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Ghost Snow, Aurelia Aurita

Written by CasimirT

Species: Aurelia Aurita Common name: Ghost Snow   WARNINGS: Unless you are a trained medical practitioner, herbalist, high priest or village elder it is strongly recommended that you avoid this flower. Do not let it touch your skin, and god forbid, don't eat it. Ghost snow flowers cause hallucinations that can last a full day after the initial interaction. Vivid colours, shapes, visions can occur and while the flower has no addictive qualities, common folk can easily become infatuated to a point that the flowers repeated use causes long term damage to the mind, body and soul.   Found: Country side, open planes and wide spaces, typically at night Origin: No one knows exactly where they grow, as only the flowers float down over fields, it is thought that they grow on mountain peaks and are brought down by strong winds.   Description: A pale and semi-translucent flower, with four rounded petals in a clover like formation. Its stamen are long and tendril like, similar to the tentacles of a jellyfish. It floats slowly down from the sky and looks like snow. The flowers are the size of an apple and the centre of the flower is a pale blue colour. In the moonlight they glow faintly, and look like ghosts, or snow. They have 'migration' patterns, and settle in the same areas each time. Each bloom comes about every few weeks, with larger blooms present on full moon nights. Due to their predicted settling villages have certain paddocks or fields that are sectioned off and not used, due to the flowers landing there every few weeks. It takes a few hours for the flowers to have all fallen, and once on the ground they stay fresh for a few days after. However once dry it is still recommended to stay away. By the time the fallen flowers are deemed dead or safe, a new bloom comes along and renders the field unsafe again. If the bloom's landing space is over a body of water, that water should not be used to bathe in or drink, cooking with it or watering food crops or animals is also ill advised.   Uses: This flower can be used for medicinal purposes, but only if brewed correctly. The skills surrounding the harvest, storage and use of the ghost snow flower are reserved for a select few. The flower, when boiled (with other herbs), releases the toxins that give it its hallucinatory properties. The petals (not the water) can then be used to cure a multitude of ailments. Such remedies include joint aches and pains, fever relief, calming ointment for wounds and can assist in the relaxation and comfort of a woman during pregnancy and labor. Though it is uncommon practice and frowned upon, the water the petals were boiled in can be used as a pure form of psychedelics and is often sold undercover for a very high price. Its negative impacts on the common people has resulted in this extract to be outlawed. So much so that any one caught using, dealing or making this extract will be jailed.   History: The ghost snow flowers are named as such by locals who have seen over the decades how users of the flowers, that fall like snow from above, turn to ghosts of their former selves. By users they don't mean village elders, witches or priests, they mean common folk who are drawn to its psychedelia properties when touched. All it takes is is for the flower to fall on bare skin for the hallucinogens to take effect. While it doesn't have addictive qualities as a raw flower, the concentrate made while using the flower as medicine does in fact pull people in.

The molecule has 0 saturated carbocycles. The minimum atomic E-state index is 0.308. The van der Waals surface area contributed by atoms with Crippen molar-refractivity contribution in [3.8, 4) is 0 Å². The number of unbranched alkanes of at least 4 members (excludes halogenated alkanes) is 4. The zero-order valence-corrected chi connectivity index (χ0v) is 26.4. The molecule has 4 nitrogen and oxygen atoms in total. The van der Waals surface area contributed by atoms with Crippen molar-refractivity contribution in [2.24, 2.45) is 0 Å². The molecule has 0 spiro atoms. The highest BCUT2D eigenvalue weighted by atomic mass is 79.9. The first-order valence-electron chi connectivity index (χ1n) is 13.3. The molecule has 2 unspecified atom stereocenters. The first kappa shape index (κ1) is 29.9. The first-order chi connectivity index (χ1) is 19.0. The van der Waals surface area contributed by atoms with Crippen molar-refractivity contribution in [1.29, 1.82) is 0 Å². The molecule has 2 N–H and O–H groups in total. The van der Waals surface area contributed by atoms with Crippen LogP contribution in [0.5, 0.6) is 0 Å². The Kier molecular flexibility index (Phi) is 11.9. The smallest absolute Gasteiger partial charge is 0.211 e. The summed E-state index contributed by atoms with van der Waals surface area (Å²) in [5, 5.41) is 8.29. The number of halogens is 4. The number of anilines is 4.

Basic Information

Genetics and Reproduction


Growth Rate & Stages